Pray make my compliments and best wishes acceptable to your bride. I am old and heavy, or t

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should ere this have presented them in person. I shall make but small use of the old man's privilege, that of giving advice to younger friends. Treat your wife always with respect: it will procure respect to you, not only from her, but from all that observe it. Never use a slighting expression to her, even in jest; for slights in jest, after frequent bandyings, are apt to end in angry earnest. Be stndious in your profession, and you will be learned. Be industrious and frugal, and ynu will be rich. Be sober and temperate, and you will be healthy. Be in general virtuous, and you will be happy. At least, you will, by such conduct, stand the best chance for such consequences. I pray God to bless you both; being ever your affectionate friend,

B. Franklin.

EFFECT OF EARLY IMPRESSIONS ON THE MIND.

To Doctor Mather of Boston.

Rev. Sir, I Received yonr kind letter, with your excellent advice to the people of the United States, which I read with great pleasure, and hope it will be duly regarded. Such writings, though they may be lightly passed over by many readers, yet, if they make a deep impression on one active mind in a hundred, the effects may be considerable.

Permit me to mention one little instance, which, though it relates to myself, will not be quite uninteresting to you. When I was a boy, I met with a book entitled "Essays to do good," which I think was written by your father. It had been so little regarded by a former possessor, that several leaves of it were torn out; but the remainder gave me such a turu of thinking as to have an influence on my conduct through life: for I have always set a greater value on the character of a doer of good than any other kind of reputation; and if I have been, as you seem to think, a useful citizen, the public owes the advantage of it to that book.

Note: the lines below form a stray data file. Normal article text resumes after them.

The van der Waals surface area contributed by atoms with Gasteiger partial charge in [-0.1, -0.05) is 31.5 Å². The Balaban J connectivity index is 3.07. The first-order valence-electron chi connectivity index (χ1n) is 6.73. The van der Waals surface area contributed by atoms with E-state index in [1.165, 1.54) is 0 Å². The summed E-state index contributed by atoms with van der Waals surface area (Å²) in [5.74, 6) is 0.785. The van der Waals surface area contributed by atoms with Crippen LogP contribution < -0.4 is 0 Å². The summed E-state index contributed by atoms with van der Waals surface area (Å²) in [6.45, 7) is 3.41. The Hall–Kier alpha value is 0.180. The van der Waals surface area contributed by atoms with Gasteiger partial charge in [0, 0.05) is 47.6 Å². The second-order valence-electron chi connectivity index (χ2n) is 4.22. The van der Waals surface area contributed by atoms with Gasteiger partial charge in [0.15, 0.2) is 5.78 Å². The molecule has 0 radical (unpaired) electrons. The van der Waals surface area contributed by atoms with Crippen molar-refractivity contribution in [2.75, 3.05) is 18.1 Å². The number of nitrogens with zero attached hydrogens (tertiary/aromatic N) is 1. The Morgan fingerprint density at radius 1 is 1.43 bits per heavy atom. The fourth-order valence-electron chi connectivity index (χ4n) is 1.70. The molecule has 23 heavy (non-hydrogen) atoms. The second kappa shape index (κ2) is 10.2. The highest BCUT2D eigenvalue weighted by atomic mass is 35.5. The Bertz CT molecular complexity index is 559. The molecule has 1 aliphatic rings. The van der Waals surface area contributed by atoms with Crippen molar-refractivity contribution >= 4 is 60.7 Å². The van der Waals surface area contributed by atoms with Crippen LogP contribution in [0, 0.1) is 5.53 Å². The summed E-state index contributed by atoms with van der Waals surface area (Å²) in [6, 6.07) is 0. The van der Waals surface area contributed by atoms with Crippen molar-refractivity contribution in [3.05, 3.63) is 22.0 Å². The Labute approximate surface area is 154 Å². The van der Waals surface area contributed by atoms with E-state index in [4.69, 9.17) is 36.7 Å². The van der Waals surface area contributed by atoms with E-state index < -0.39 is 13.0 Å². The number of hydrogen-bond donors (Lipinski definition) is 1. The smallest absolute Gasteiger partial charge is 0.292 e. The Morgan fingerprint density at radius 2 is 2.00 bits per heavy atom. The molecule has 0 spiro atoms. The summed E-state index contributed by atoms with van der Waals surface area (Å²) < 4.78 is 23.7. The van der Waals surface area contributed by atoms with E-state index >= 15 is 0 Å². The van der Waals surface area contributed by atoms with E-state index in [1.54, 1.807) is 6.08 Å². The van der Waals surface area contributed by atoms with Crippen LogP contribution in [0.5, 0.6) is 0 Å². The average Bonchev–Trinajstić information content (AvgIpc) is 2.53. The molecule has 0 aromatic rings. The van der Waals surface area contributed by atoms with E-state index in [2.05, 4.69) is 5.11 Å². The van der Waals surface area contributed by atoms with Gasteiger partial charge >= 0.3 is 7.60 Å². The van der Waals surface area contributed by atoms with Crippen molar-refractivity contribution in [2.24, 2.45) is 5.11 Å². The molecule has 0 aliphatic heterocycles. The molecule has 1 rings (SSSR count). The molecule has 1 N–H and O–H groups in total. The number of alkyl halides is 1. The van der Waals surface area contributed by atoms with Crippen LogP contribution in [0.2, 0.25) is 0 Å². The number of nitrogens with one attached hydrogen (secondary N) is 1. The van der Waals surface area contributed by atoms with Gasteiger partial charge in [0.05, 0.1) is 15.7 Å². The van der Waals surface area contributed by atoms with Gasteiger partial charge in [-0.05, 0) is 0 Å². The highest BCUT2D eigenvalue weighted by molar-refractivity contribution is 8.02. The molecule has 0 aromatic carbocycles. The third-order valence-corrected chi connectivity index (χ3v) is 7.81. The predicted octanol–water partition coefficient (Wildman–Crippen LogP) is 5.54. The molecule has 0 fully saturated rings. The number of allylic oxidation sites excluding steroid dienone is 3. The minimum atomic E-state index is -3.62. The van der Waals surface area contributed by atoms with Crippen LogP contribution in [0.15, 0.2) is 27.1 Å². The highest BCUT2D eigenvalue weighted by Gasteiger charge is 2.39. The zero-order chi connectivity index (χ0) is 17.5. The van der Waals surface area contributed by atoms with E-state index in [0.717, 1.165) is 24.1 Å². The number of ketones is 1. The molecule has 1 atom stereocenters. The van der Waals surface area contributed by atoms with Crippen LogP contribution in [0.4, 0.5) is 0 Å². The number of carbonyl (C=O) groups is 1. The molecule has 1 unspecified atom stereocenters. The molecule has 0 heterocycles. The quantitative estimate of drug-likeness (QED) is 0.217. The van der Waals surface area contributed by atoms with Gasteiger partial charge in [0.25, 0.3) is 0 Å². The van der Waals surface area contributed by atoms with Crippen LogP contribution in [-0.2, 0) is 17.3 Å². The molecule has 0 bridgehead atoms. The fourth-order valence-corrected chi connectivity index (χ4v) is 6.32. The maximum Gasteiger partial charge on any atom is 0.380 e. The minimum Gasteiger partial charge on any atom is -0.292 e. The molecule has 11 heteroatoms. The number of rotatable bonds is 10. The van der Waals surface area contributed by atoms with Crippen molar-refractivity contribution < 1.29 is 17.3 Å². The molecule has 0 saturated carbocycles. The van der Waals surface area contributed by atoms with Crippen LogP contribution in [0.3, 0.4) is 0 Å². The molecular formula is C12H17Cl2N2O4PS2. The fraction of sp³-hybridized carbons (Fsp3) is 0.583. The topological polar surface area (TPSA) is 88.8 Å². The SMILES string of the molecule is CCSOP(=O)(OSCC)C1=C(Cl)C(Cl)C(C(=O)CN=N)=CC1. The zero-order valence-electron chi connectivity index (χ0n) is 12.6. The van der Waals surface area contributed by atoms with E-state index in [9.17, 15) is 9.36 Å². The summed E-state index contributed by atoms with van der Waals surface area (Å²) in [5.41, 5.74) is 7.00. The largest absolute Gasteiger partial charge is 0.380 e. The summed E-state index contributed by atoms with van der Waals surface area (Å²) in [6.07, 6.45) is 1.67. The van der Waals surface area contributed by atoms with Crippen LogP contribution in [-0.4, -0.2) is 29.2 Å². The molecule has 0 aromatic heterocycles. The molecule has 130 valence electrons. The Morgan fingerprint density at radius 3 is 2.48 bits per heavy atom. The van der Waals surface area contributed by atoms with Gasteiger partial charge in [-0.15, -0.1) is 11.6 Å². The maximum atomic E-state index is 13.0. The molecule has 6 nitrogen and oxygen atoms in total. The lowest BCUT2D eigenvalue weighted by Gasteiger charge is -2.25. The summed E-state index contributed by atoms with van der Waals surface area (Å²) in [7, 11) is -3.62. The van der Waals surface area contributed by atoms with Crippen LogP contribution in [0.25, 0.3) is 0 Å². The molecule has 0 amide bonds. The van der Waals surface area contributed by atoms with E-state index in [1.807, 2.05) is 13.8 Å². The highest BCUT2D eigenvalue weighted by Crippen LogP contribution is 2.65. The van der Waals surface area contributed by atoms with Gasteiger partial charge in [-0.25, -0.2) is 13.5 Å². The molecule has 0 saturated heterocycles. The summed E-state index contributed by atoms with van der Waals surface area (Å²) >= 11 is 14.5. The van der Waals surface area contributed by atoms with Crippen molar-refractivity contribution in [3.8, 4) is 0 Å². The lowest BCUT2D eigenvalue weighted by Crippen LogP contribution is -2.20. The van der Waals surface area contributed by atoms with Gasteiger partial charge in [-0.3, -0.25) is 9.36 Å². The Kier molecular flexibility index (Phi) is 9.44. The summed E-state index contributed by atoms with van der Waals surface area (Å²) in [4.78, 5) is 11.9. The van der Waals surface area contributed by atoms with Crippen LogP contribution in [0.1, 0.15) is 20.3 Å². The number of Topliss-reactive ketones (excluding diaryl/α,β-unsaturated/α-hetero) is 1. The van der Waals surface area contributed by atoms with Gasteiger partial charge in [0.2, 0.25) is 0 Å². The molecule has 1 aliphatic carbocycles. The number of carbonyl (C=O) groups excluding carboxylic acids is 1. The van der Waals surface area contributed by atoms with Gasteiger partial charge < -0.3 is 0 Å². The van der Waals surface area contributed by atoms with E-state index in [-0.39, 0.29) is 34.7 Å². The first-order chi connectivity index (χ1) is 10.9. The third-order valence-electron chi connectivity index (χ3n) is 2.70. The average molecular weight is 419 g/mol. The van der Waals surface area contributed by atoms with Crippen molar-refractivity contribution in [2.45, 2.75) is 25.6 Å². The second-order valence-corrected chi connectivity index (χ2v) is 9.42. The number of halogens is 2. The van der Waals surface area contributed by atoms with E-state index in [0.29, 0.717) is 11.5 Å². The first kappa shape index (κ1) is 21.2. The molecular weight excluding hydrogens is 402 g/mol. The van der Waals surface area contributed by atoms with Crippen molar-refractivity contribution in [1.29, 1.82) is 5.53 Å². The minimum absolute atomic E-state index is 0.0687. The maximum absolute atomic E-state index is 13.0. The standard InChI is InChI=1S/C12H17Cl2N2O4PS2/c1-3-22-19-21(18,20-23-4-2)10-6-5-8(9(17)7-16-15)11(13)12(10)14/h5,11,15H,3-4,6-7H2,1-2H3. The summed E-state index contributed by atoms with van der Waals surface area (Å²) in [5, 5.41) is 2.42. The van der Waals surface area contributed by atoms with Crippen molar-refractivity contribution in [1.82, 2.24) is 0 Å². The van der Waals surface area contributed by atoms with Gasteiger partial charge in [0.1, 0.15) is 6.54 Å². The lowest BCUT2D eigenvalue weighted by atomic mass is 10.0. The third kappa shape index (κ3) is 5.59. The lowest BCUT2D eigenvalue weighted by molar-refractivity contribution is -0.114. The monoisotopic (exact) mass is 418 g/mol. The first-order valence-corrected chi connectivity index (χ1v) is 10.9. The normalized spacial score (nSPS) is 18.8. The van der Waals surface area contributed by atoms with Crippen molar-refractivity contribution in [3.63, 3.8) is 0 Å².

You mention your being in your seventy-eighth year. I am in my seventy-ninth. We are grown old together. It is now more than sixty years since I left Boston; but I remember well both your father and grandfather, having heard them both in the pulpit, and seen them in their houses. The last time I saw your father was in the beginning of 1724, when I visited him after my first trip to Pennsylvania. He received me in his library; and, on my taking leave, showed me a shorter way out of the house, through a narrow passage, which was crossed by a beam overhead. We were still talking as I withdrew, he accompanying me behind, and I turning partly towards him, when he said hastily, "Stoop, stoop!" I did not understand him, till I felt my head hit against the beam. He was a man who never missed any occasion of giving instruction; and upon this he said to me, "You are young, and have the world before you: stoop as you go through it, and you will miss many hard thumps." This advice, thus beat into my heart, has frequently been of use to me: and I often think of it, when I see pride mortified, and misfortunes brought upon people by their carrying their heads too high.

I long much to see again my native place; and